Seal carving, also seal cutting, or zhuanke in Chinese (篆刻), is a traditional form of art that originated in China, and later spread to East Asia. It refers to cutting a pattern into the bottom face of the seal (the active surface, used for stamping), rather than the sides or top. Dictionary definitions speak more loosely of the process as seal engraving.
|This section does not cite any sources. (January 2014) (Learn how and when to remove this template message)|
In the Shang Dynasty, seals started being used in the government offices, where they represented authority and power. During the Shang and Zhou Dynasties, the material for seal making was mainly animal bones, copper (bronze) and pottery, and there were specially trained, sophisticated artisans or craftsmen, including potters majored in this work - making seals. Because seals in this period were mainly used in governments and mainly by nobles and officials, the style of seals should be very formal and beautiful. In the Shang Dynasty, the oracle bone script (Chin: 甲骨文) was used, and during the Zhou period, various scripts (because the Chinese characters were still not unified then) but mainly Dazhuan (chin: 大篆) or Jinwen (Chin: 金文) were used.
In the Qin Dynasty, the more regular and formal seal script called Xiaozhuan (Chin: 小篆) was formalized by the Chancellor Li Si and was announced by the Emperor Qinshihuang, thus the written script of Chinese characters was unified for the first time. Due to the development of Chinese architecture, seals of this period were also widely used in building materials, e.g. after finishing a tile or a brick, the maker normally stamped his seal on the surface. This can be seen on the antiques of this period. Such seals, beside indicating the producers' names, time or place, already have various styles, reflecting the personal characteristics of the manufacturers.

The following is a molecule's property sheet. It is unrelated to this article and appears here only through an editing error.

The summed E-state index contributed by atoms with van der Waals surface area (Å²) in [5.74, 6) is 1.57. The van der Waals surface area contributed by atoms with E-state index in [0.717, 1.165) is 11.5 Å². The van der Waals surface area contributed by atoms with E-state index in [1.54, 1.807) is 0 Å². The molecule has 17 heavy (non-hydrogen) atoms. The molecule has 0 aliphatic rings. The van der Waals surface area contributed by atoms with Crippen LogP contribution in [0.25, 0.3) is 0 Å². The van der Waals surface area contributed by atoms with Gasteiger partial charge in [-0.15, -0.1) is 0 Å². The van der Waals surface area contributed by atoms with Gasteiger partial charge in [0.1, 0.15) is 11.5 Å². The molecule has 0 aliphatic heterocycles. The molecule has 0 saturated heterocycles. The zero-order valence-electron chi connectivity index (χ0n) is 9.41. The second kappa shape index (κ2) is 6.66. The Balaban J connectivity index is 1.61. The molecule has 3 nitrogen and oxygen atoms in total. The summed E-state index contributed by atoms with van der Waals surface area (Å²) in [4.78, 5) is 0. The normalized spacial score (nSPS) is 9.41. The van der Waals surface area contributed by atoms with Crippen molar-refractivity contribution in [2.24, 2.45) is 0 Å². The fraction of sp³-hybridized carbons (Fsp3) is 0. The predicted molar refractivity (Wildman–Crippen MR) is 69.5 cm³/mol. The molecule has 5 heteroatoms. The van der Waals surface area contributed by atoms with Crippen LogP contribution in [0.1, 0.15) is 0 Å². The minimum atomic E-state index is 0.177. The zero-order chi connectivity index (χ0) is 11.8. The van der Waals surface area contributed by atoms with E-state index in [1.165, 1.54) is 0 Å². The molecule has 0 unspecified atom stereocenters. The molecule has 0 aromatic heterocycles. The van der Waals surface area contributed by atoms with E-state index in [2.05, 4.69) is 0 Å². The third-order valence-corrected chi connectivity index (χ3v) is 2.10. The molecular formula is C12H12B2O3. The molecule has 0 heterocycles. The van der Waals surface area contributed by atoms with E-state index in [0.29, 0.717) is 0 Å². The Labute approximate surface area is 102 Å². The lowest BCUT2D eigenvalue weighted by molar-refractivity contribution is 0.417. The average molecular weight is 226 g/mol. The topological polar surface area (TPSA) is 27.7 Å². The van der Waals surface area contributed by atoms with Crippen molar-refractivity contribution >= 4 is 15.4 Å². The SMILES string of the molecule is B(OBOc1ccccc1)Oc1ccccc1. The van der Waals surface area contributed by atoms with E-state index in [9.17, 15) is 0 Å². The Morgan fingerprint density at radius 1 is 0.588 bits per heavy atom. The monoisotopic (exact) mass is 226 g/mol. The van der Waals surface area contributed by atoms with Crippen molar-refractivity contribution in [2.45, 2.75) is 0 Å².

In the Song Dynasty, scholar-artists flourished, and seal making became popular. Since this era, soap stones have been widely used in seal cutting. Stones from Qingtian, currently Zhejiang Province, are named Qingtian Seal-stone (Chin: 青田印石); and the soap stones named Shoushan Seal-stone (Chin: 壽山印石) from Fujian were also widely used. Some artisans became experts, creating numerous carving styles. Also during this period, seals started being used as signature for paintings and works of calligraphy.
In the Yuan Dynasty, seal cutting was already a very developed art. The Ming Dynasty and Qing Dynasty were two golden periods for the art of seal cutting. In the Qing Dynasty, soap stones from Mongolia named Balin seal-stone (Chin: 巴林印石) began to be used. Nowadays, a work of Chinese painting or calligaphy normally has its seal(s).
- Zhe School (浙派): based in Zhejiang Province, usually as Zhe School for short, or as Xiling School, after the influential artist society Xiling Seal Art Society. Dominant in Ming and Qing Dynasties.
- Hui School/Wan School (徽派/皖派): based in Anhui Province, dominant in Ming and Qing Dynasties.
- Hai School (海派): based in Shanghai, named after the city. Became dominant in late Qing Dynasty and Republic of China period.
|Wikimedia Commons has media related to Chinese seal art.|
- Seal (Chinese): a more general view of the topic.
- Knob carving: Seal art focusing on the head of a seal.
- Side carving: Seal art focusing on the vertical-sides of a seal.
- The Oxford Dictionary defines a seal as 'an engraved device used for stamping a seal'